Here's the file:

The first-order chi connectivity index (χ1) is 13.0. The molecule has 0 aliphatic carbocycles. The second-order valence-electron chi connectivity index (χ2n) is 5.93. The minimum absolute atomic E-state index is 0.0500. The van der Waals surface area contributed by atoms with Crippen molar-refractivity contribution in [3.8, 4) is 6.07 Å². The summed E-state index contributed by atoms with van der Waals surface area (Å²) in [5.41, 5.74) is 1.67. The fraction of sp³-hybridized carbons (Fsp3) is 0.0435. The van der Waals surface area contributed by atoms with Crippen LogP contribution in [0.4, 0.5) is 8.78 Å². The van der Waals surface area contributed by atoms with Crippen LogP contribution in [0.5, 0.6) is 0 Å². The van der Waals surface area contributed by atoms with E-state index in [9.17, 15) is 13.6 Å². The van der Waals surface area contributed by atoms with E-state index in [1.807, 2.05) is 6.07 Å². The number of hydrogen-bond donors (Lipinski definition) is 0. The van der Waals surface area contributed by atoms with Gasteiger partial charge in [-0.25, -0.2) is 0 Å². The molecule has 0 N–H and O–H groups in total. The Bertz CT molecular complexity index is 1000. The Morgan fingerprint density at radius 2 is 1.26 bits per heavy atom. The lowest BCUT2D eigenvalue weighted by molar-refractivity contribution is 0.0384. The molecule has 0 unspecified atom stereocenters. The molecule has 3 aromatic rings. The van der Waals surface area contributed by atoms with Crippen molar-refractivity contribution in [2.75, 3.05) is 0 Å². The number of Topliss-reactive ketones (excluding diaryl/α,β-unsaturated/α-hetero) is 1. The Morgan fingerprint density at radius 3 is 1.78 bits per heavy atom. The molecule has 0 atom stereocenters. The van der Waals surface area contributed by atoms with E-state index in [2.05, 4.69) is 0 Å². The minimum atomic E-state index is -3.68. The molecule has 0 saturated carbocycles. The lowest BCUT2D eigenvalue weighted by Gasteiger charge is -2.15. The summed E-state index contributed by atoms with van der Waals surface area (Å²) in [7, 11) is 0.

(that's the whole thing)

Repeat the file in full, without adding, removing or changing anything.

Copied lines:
The first-order chi connectivity index (χ1) is 13.0. The molecule has 0 aliphatic carbocycles. The second-order valence-electron chi connectivity index (χ2n) is 5.93. The minimum absolute atomic E-state index is 0.0500. The van der Waals surface area contributed by atoms with Crippen molar-refractivity contribution in [3.8, 4) is 6.07 Å². The summed E-state index contributed by atoms with van der Waals surface area (Å²) in [5.41, 5.74) is 1.67. The fraction of sp³-hybridized carbons (Fsp3) is 0.0435. The van der Waals surface area contributed by atoms with Crippen LogP contribution in [0.4, 0.5) is 8.78 Å². The van der Waals surface area contributed by atoms with Crippen LogP contribution in [0.5, 0.6) is 0 Å². The van der Waals surface area contributed by atoms with E-state index in [9.17, 15) is 13.6 Å². The van der Waals surface area contributed by atoms with E-state index in [1.807, 2.05) is 6.07 Å². The number of hydrogen-bond donors (Lipinski definition) is 0. The van der Waals surface area contributed by atoms with Gasteiger partial charge in [-0.25, -0.2) is 0 Å². The molecule has 0 N–H and O–H groups in total. The Bertz CT molecular complexity index is 1000. The Morgan fingerprint density at radius 2 is 1.26 bits per heavy atom. The lowest BCUT2D eigenvalue weighted by molar-refractivity contribution is 0.0384. The molecule has 0 unspecified atom stereocenters. The molecule has 3 aromatic rings. The van der Waals surface area contributed by atoms with Crippen molar-refractivity contribution in [2.75, 3.05) is 0 Å². The number of Topliss-reactive ketones (excluding diaryl/α,β-unsaturated/α-hetero) is 1. The Morgan fingerprint density at radius 3 is 1.78 bits per heavy atom. The molecule has 0 atom stereocenters. The van der Waals surface area contributed by atoms with E-state index in [2.05, 4.69) is 0 Å². The minimum atomic E-state index is -3.68. The molecule has 0 saturated carbocycles. The lowest BCUT2D eigenvalue weighted by Gasteiger charge is -2.15. The summed E-state index contributed by atoms with van der Waals surface area (Å²) in [7, 11) is 0.